I am still catching up after spending a week at Agile 2013. After almost two years at Gartner it was nice to get back to my geek roots again. It was also nice to go to a conference in Nashville instead of the usual Orlando or Vegas. Of course there was too much happening to cover in one blog post, but a couple of themes caught my attention.
First the US Government is getting serious about agile. Despite the fact that most funding models and governance processes are built around waterfall phases, there are a lot of IT folks in the Government making agile work.
The second recurring theme was the growth of Lean/DevOps. Agile has always been about applying lean manufacturing principles to software development. In many organizations, this results in pushing more work on an overloaded operations team. My only concern with the term DevOps is that it focuses on the implementation details. Better flow from development, through test and into operations is important, but it may not be the bottleneck in the cycle from a consumers need for a solution to that consumer being able to use the solution. Lean IT is probably a better name, but that also can be interpreted as a specific agile methodology instead of the context in which agile development is operating in. Gene Kim (@RealGeneKim) covered the three ways of flow in his closing keynote, providing a great description of the context in which agile team members work.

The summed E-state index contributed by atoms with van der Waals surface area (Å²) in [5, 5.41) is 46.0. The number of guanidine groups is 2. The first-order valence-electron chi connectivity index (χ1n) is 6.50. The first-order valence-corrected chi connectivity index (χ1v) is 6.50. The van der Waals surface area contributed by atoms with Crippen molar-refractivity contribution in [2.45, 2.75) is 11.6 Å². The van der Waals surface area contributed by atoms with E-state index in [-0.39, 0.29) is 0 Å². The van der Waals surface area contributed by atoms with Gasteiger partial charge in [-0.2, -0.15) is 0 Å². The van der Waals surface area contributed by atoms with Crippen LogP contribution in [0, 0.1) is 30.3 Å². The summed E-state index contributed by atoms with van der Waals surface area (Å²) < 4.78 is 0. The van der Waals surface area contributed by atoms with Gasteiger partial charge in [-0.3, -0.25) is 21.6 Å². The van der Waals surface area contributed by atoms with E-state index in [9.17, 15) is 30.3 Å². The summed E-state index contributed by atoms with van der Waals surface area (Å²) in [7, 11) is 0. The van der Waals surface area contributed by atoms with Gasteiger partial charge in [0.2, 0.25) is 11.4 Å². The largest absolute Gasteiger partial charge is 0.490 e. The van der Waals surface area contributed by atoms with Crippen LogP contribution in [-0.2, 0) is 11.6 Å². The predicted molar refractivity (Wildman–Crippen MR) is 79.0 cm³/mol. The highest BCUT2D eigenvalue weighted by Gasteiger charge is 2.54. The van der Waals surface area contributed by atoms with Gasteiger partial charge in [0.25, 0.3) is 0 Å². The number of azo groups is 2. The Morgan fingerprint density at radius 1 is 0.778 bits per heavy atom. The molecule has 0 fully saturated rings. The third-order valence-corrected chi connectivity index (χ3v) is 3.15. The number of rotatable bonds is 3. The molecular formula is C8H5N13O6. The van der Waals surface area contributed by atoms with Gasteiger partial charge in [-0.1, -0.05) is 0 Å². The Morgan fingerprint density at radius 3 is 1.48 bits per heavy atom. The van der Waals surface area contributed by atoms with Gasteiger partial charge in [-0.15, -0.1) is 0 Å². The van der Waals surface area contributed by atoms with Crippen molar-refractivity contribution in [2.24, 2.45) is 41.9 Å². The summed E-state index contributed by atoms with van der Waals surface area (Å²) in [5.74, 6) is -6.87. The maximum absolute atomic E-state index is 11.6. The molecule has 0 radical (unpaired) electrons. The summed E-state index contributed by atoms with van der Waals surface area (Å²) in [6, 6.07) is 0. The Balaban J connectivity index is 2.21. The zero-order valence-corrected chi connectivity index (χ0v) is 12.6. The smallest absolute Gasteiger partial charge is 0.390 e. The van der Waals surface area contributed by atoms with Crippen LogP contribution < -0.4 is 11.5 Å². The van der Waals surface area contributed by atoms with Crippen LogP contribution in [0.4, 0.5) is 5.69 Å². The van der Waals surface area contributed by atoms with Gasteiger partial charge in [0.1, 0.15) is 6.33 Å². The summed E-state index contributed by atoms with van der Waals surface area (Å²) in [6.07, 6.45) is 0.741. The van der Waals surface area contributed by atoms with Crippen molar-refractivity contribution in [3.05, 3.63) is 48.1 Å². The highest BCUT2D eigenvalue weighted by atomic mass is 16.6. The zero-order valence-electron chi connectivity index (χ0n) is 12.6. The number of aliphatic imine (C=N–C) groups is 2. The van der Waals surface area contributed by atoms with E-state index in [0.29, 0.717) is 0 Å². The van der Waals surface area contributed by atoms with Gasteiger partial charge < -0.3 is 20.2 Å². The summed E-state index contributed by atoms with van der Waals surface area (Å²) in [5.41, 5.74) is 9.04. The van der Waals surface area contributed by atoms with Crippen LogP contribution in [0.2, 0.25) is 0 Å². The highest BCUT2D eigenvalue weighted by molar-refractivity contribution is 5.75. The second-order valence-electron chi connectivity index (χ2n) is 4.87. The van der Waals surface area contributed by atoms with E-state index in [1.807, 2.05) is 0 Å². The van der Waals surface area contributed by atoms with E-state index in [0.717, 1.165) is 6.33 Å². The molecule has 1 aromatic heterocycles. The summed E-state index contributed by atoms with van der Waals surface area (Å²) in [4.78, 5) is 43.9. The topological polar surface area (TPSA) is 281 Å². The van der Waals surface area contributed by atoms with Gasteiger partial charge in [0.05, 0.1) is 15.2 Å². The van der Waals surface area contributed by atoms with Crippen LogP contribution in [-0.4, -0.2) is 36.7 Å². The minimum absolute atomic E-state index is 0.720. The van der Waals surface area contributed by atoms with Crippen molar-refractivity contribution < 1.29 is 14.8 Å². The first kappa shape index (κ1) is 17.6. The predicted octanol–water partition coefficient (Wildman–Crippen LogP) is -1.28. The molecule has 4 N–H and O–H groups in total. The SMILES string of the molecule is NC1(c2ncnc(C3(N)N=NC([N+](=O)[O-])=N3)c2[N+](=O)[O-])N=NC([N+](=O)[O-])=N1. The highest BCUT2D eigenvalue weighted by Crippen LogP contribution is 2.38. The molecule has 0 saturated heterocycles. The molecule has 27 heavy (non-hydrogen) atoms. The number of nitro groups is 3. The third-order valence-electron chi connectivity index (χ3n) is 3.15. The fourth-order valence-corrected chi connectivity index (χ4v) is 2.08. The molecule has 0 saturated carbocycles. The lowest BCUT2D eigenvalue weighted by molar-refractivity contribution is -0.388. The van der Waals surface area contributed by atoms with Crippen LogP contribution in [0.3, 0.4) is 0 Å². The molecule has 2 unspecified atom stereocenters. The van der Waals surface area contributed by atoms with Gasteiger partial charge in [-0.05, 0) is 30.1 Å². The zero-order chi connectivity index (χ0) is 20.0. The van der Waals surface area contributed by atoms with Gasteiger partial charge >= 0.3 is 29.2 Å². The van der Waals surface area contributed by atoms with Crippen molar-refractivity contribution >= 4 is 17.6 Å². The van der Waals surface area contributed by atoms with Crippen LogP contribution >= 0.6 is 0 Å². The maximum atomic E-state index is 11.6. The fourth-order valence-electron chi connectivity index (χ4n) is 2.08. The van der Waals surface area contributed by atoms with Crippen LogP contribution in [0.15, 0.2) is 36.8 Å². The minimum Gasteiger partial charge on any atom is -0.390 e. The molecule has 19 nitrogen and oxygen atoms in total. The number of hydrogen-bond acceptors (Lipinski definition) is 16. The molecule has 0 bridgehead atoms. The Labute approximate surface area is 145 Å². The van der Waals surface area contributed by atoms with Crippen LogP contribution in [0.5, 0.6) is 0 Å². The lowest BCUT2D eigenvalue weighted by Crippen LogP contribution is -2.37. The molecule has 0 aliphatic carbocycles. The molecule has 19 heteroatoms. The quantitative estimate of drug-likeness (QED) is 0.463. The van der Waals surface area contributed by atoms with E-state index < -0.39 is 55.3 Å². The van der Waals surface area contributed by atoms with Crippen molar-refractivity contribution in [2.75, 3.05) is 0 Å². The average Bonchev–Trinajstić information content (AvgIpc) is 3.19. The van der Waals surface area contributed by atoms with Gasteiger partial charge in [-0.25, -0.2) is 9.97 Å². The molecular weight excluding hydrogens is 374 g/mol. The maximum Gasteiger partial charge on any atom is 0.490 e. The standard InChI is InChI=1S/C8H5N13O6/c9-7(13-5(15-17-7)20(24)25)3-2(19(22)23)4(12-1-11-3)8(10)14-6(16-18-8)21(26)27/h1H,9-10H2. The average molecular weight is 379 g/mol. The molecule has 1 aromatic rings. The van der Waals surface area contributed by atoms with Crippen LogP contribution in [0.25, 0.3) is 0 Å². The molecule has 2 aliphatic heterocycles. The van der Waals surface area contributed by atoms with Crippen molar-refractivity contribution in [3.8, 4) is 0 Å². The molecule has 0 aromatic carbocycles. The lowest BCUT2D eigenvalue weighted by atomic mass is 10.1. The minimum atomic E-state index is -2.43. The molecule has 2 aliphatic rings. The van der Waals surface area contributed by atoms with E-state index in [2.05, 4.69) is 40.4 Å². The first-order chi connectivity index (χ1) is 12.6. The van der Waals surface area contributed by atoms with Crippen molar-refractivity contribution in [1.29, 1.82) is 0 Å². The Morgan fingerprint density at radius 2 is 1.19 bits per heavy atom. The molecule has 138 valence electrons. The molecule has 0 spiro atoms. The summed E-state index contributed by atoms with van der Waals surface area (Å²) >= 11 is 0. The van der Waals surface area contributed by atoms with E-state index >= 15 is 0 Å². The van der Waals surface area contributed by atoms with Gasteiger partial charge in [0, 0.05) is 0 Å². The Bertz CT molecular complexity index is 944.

Finally, I had a great talk with Woody Zuill (@WoodyZuill) and others about Mob Programming. We understand that pair programming results in better code and improved net velocity. Woody and his team are coding with an entire team and on (big) monitor. Given the fact that it is still hard to get organizations to understand that pair programming is not twice as expensive as solo work, it will probably be a while before many organizations are willing to support this model. On the other hand, mob programming is worth watching.
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